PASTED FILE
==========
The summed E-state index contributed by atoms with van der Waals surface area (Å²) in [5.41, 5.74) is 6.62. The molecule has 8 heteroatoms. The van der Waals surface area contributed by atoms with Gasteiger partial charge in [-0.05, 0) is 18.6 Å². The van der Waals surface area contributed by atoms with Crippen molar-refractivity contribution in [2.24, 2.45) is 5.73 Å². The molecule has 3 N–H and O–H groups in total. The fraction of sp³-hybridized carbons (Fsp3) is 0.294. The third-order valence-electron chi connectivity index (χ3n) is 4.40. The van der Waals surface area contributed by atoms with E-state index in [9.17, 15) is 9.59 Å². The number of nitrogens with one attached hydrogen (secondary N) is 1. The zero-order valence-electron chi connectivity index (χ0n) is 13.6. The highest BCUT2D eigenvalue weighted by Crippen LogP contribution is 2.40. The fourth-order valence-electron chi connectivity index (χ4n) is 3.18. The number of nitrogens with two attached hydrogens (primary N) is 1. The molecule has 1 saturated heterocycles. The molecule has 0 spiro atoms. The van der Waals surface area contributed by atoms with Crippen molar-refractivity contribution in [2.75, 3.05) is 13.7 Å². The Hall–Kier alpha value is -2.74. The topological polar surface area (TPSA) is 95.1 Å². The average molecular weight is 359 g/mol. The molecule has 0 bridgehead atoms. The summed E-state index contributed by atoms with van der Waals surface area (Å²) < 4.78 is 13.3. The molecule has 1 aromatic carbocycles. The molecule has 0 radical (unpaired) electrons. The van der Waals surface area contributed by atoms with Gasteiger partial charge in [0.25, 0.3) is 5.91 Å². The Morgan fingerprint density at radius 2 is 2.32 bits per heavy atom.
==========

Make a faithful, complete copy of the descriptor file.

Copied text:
The summed E-state index contributed by atoms with van der Waals surface area (Å²) in [5.41, 5.74) is 6.62. The molecule has 8 heteroatoms. The van der Waals surface area contributed by atoms with Gasteiger partial charge in [-0.05, 0) is 18.6 Å². The van der Waals surface area contributed by atoms with Crippen molar-refractivity contribution in [2.24, 2.45) is 5.73 Å². The molecule has 3 N–H and O–H groups in total. The fraction of sp³-hybridized carbons (Fsp3) is 0.294. The third-order valence-electron chi connectivity index (χ3n) is 4.40. The van der Waals surface area contributed by atoms with E-state index in [9.17, 15) is 9.59 Å². The number of nitrogens with one attached hydrogen (secondary N) is 1. The zero-order valence-electron chi connectivity index (χ0n) is 13.6. The highest BCUT2D eigenvalue weighted by Crippen LogP contribution is 2.40. The fourth-order valence-electron chi connectivity index (χ4n) is 3.18. The number of nitrogens with two attached hydrogens (primary N) is 1. The molecule has 1 saturated heterocycles. The molecule has 0 spiro atoms. The van der Waals surface area contributed by atoms with Crippen molar-refractivity contribution in [2.75, 3.05) is 13.7 Å². The Hall–Kier alpha value is -2.74. The topological polar surface area (TPSA) is 95.1 Å². The average molecular weight is 359 g/mol. The molecule has 0 bridgehead atoms. The summed E-state index contributed by atoms with van der Waals surface area (Å²) < 4.78 is 13.3. The molecule has 1 aromatic carbocycles. The molecule has 0 radical (unpaired) electrons. The van der Waals surface area contributed by atoms with Gasteiger partial charge in [0.25, 0.3) is 5.91 Å². The Morgan fingerprint density at radius 2 is 2.32 bits per heavy atom.